Hurling – an Irish cultural highlight

(VOVWORLD) - In our previous show, we explored some beautiful cultural traditions and culture of Ireland known across the world. In today’s Culture Rendezvous, our guest MH, a former student of Cork Institute of Technology in Cork City, Ireland, is back to share with us more about another Irish cultural highlight landmark - Hurling.


VOV reporter: Welcome back, MH. We loved your story about Cork City and The Irish Pub in the other show and today we’d love to hear more from you about Irish sports, especially Hurling, one of the oldest field games in the world with the first literary reference dating back to 1272 BC.

MH: Hello everybody. It’s great to be back on today’sthe show. Talking about sports in Ireland, it would not be complete if we don’t mention Hurling, a very uniquely Irish gamesport. Hurling is one of the world’s oldest few sports and has been played in some forms in Ireland for more than 800 years. I think some people often compare hurling to hockey. But other than the fact both games involve a stick and a ball, there’s no similarities. Some other people have called hurling  a mixture ofbetween hockey and war.

Hurling – an Irish cultural highlight  - ảnh 1

VOV reporter: So what are there in the uniquely Irish gamewhat’s involved in Hurling? Can you tell us more about the game?

MH: The curved wooden stick with a flat end is known as a hurl or hurley, and is made from a single piece of wood, traditionally Ash. The lower end, or blade, is flat on both sides. Mmetal bands are often used around the blades, as on the left, to stop the wood from splitting. The ball, or sliothar [say: shlit-her] is about the size of a tennis ball and is made of leather, covered with raised ridges where the leather is stitched. Hurling is an amateur game and is played only by men (or boys). A similar game, Camogie, is played only by women.

Hurling – an Irish cultural highlight  - ảnh 2

VOV reporter: So how Hurling is played?

MH: Games are played by two opposing teams of 15 players each. The object is to get the sliothar intopast the opponent’s goalpost. The goalpost is H shaped, with a net under the cross post. If the sliothar goes over the post, a point is scored, if it goes under the post and into the net a goal, which is worth, three points, is are scored.

Players are allowed to strike the ball in the air, even above head height, as well as on the ground. When the ball is on the ground it cannot be handled but it can be lifted from the ground using the hurley, to be either caught in the hand or struck.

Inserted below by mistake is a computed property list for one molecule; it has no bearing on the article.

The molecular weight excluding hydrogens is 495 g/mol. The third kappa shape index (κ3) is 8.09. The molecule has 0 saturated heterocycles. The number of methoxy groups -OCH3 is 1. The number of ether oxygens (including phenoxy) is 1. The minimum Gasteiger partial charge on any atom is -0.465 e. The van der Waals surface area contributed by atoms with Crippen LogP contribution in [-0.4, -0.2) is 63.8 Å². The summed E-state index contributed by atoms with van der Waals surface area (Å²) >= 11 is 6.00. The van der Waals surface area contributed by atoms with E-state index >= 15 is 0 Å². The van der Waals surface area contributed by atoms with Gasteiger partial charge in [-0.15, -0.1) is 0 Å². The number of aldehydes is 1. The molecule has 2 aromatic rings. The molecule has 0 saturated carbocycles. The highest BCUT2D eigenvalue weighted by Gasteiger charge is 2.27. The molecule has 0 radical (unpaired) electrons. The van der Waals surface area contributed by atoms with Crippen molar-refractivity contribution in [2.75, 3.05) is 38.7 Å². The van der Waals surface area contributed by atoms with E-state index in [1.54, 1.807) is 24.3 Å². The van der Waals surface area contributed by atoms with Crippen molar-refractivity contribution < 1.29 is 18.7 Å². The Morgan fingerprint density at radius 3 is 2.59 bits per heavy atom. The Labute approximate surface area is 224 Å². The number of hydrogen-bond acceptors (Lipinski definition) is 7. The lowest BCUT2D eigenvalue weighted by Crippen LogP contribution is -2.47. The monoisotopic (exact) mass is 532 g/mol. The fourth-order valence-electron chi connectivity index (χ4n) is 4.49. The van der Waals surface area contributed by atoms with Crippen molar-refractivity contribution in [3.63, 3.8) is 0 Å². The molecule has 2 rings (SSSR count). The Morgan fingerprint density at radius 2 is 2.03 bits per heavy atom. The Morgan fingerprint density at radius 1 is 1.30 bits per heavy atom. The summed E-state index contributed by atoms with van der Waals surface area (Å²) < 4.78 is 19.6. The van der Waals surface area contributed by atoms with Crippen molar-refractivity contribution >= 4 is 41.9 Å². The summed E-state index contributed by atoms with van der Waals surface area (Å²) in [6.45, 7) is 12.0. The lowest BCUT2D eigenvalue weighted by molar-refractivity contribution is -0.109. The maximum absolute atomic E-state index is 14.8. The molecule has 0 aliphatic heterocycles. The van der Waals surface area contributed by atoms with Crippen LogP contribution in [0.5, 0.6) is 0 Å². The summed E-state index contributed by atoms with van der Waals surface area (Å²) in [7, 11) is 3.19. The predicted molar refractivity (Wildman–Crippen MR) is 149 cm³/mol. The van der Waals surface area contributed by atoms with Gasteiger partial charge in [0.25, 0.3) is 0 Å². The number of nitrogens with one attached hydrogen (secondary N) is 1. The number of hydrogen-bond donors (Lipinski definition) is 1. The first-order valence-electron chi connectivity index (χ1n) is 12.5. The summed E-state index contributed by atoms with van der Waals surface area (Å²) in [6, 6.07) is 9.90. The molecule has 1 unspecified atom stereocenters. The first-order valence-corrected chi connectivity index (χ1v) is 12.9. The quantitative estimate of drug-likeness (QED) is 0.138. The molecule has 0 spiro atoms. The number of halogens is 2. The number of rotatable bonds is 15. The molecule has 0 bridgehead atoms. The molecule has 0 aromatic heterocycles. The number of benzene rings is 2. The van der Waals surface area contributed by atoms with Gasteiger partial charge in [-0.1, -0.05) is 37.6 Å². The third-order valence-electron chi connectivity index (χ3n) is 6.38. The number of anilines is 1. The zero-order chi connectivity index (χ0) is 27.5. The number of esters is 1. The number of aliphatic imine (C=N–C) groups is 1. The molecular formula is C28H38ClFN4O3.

Once caught in the hand a player can carry the ball for no more than three paces, but is allowed to balance it on the blade of the hurley while running. As well as striking the ball with the hurley, players can kick the ball or strike it with their hand. An impressive hurling skill is the ability to bounce or balance the ball on the hurl while running at full speed before finally flipping it high into the air and whacking it over or under the cross bar.

Hurling – an Irish cultural highlight  - ảnh 3

VOV Reporter: Is it possible for players to tackle in Hurling?

MH: Tackling is allowed and although it is not permitted to hit another player with the hurley it can happen in the heat of play and protective helmets are now commonly worn.

VOV reporter: The final of the All-Ireland Senior Hurling Championship has been listed in second place by CNN in its "10 sporting events you have to see live", after the Olympic Games and ahead of both the FIFA World Cup and UEFA European Football Championship. From the perspective of a foreigner, how do you see the popularity of Hurling in Ireland?

MH: When I was in Ireland, all I heard inwhat dominated the sports news, apart from football and Gealic football, it’s all aboutwas Hurling in the news. The sport of Hurling is so muchdearly loved by Irish people. It’s an amateur game and is played only by men or boys. A similar game in Ireland called CKamogi is played only by women. It’s funI find it very interesting because my friends and landlords they all spend time relaxing and drinking and enjoy watching Hurling duringon the weekends, especially when there are teams of Hurling teams playing across different counties and cities in Ireland. I think that while it’s a wonderful game to watch live, the ball is so small and the pace is so fast that sometimes I myself find it difficult to follow, especially on a small screen on the television or even when I was at the stadium.

Hurling – an Irish cultural highlight  - ảnh 4

So because Hurling is so popular and common in Irish society, it’s played in almost all counties in Ireland and I think I learn from my Irish friends that the strongest teams of Hurling teams tend to come from the counties of Kylan, Waxfox, Cork, Clare , and Ggalway. It’s very easy for you to see for exampleto find Hurling game. When I was living in Cork, I often saw school boys and school children, they brought along the carrying their Hurling sticks so they could play Hurling with their friends anytime during the day.